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others; and is the chief cause why sects and schisms do so much abound, and true knowledge is kept at distance from us; besides yet a greater danger which is in it. For when God shakes a kingdom, with strong and healthful commotions, to a general reforming, it is not untrue that many fectaries and false teachers are then busiest in seducing. But yet more true it is, that God then raises to his own work men of rare abilities, and more than common industry, not only to look back and revise what hath been taught heretofore, but to gain further, and to go on fome new enlightened steps in the discovery of truth. For such is the order of God's enlightening his Church, to dispense and deal oirt by degrees his beam, so as our earthly eyes may best sustain it. Neither is God appointed and confined, where and out of what place these his chosen shall be first heard to speak; for he fees not as man sees, chooses not as man chooses, left we should devote ourselves again to set places, and assemblies, and outward callings of men ; planting our faith one while in the old convocation house, and another while in the chapel at Westminster ; when all the faith and religion that shall be there canonized, is not sufficient without plain convincement, and the charity of patient instruction, to supple the least bruise of conscience, to edify the meanest christian, who desires to walk in the spirit, and not in the letter of human trust, for all the number of voices that can be there made ; no though Harry the seventh himself there, with all his liege tombs about him, should lend them voices from the dead to swell their number. And if the men be erroneous who appear to be the leading schismatics, what witholds us but our Noth, our selfwill, and distrust in the right cause, that we do not give them gentle meetings and gentle dismissions, that we debate not and examine the matter thoroughly with liberal and frequent audience; if not for their fakes yet for our own? Seeing no man who hath tasted learning, but will confess the many ways of profiting by those who, not contented with stale receipts, are able to manage and set forth new positions to the world. And were they but as the dust and cinders of our feet, so long as in that notion they may yet serve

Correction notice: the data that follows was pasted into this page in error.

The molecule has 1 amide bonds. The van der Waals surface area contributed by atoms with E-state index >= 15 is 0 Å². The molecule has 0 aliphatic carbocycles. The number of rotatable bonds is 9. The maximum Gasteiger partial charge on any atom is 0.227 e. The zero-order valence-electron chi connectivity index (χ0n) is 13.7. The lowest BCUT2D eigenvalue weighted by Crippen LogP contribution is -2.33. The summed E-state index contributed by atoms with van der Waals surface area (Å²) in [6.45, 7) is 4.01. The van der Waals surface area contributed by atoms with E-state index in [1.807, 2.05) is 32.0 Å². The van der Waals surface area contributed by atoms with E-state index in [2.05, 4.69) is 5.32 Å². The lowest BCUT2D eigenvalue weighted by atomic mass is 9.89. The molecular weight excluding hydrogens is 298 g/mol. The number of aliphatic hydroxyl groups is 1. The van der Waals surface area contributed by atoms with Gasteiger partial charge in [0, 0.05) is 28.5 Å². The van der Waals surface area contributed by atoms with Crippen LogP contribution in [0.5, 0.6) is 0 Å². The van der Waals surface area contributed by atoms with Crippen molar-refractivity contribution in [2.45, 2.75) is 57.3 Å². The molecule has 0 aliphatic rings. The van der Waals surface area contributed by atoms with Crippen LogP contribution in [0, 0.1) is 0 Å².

cient without that shall be thiniter ; when and another to polish and brighten the armory of truth, even for that respect they were not utterly to be cast away. But if they be of those whom God hath fitted for the special use of these times with eminent and ample gifts, and those perhaps neither among the priests, nor among the Pharisees, and we in the haste of a precipitant zeal shall make no distinction, but resolve to stop their mouths, because we fear they come with new and dangerous opinions, as we cominonly forejudge them ere we understand them; no less than wo to us, while, thinking thus to defend the gospel, we are found the persecutors!

There have been not a few since the beginning of this parliament, both of the presbytery and others, who by their unlicensed books to the contempt of an imprimatur first broke that triple ice clung about our hearts, and taught the people to see day : I hope that none of those were the persuaders to renew upon us this bondage, which they themselves have wrought so much good by contemning. But if neither the check that Moses gave 10 young Joshua, nor the countermand which our Saviour gave to young John, who was so ready to prohibit those whom he thought unlicensed, be not enough to admonifh our elders how unacceptable to God their testy mood of prohibiting is; if neither their own remembrance what evil hath abounded in the church by this lett of licensing, and what good they themselves have begun by tranfgreffing it, be not enough, but that they will persuade and execute the most Dominican part of the inquisition over us, and are already with one foot in the stirrup so active at suppressing, it would be no unequal distribution in the first place to suppress the suppressors themselves; whom the change of their condition hath puffed up, more than their late experience of harder times hath made wise.

And as for regulating the press, let' no man think to have the honour of advising ye better than yourselves have done in that order published next before this, That no book be printed, unless the printer's and the author's name, or at least the printer's be registered.” Those which otherwise come forth, if they be found mischievous and libellous, the fire and the executioner will

be · be the timelieft and the most effectual remedy, that